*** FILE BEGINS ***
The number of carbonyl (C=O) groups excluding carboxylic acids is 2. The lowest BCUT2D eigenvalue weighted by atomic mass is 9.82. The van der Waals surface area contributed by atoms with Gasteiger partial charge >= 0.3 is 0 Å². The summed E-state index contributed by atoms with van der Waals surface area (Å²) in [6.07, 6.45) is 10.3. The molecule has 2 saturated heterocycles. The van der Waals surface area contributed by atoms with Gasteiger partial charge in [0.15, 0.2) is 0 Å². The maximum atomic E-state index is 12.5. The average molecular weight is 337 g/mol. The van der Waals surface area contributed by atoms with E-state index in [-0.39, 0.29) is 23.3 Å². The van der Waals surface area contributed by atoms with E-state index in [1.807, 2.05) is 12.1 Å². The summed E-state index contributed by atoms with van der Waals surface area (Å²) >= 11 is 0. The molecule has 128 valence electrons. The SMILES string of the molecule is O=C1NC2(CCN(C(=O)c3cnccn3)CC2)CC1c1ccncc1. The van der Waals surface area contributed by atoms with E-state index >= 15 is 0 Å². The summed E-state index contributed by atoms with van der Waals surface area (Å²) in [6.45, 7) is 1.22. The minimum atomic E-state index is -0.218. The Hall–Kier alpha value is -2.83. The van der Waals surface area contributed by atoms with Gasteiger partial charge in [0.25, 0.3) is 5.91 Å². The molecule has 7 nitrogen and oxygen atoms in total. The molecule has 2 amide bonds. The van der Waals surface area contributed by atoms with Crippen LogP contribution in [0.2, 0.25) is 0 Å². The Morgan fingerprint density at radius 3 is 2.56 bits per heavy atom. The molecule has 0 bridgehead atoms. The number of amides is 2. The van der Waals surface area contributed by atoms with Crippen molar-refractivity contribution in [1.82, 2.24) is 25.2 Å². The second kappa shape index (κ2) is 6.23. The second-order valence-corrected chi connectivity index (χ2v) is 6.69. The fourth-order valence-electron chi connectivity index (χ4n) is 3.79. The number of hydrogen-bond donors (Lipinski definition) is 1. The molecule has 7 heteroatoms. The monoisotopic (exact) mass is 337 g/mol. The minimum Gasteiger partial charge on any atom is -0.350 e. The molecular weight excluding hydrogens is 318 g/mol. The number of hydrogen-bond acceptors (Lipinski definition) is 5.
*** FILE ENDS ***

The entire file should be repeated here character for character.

The number of carbonyl (C=O) groups excluding carboxylic acids is 2. The lowest BCUT2D eigenvalue weighted by atomic mass is 9.82. The van der Waals surface area contributed by atoms with Gasteiger partial charge >= 0.3 is 0 Å². The summed E-state index contributed by atoms with van der Waals surface area (Å²) in [6.07, 6.45) is 10.3. The molecule has 2 saturated heterocycles. The van der Waals surface area contributed by atoms with Gasteiger partial charge in [0.15, 0.2) is 0 Å². The maximum atomic E-state index is 12.5. The average molecular weight is 337 g/mol. The van der Waals surface area contributed by atoms with E-state index in [-0.39, 0.29) is 23.3 Å². The van der Waals surface area contributed by atoms with E-state index in [1.807, 2.05) is 12.1 Å². The summed E-state index contributed by atoms with van der Waals surface area (Å²) >= 11 is 0. The molecule has 128 valence electrons. The SMILES string of the molecule is O=C1NC2(CCN(C(=O)c3cnccn3)CC2)CC1c1ccncc1. The van der Waals surface area contributed by atoms with E-state index >= 15 is 0 Å². The summed E-state index contributed by atoms with van der Waals surface area (Å²) in [6.45, 7) is 1.22. The minimum atomic E-state index is -0.218. The Hall–Kier alpha value is -2.83. The van der Waals surface area contributed by atoms with Gasteiger partial charge in [0.25, 0.3) is 5.91 Å². The molecule has 7 nitrogen and oxygen atoms in total. The molecule has 2 amide bonds. The van der Waals surface area contributed by atoms with Crippen LogP contribution in [0.2, 0.25) is 0 Å². The Morgan fingerprint density at radius 3 is 2.56 bits per heavy atom. The molecule has 0 bridgehead atoms. The number of amides is 2. The van der Waals surface area contributed by atoms with Crippen molar-refractivity contribution in [1.82, 2.24) is 25.2 Å². The second kappa shape index (κ2) is 6.23. The second-order valence-corrected chi connectivity index (χ2v) is 6.69. The fourth-order valence-electron chi connectivity index (χ4n) is 3.79. The number of hydrogen-bond donors (Lipinski definition) is 1. The molecule has 7 heteroatoms. The monoisotopic (exact) mass is 337 g/mol. The minimum Gasteiger partial charge on any atom is -0.350 e. The molecular weight excluding hydrogens is 318 g/mol. The number of hydrogen-bond acceptors (Lipinski definition) is 5.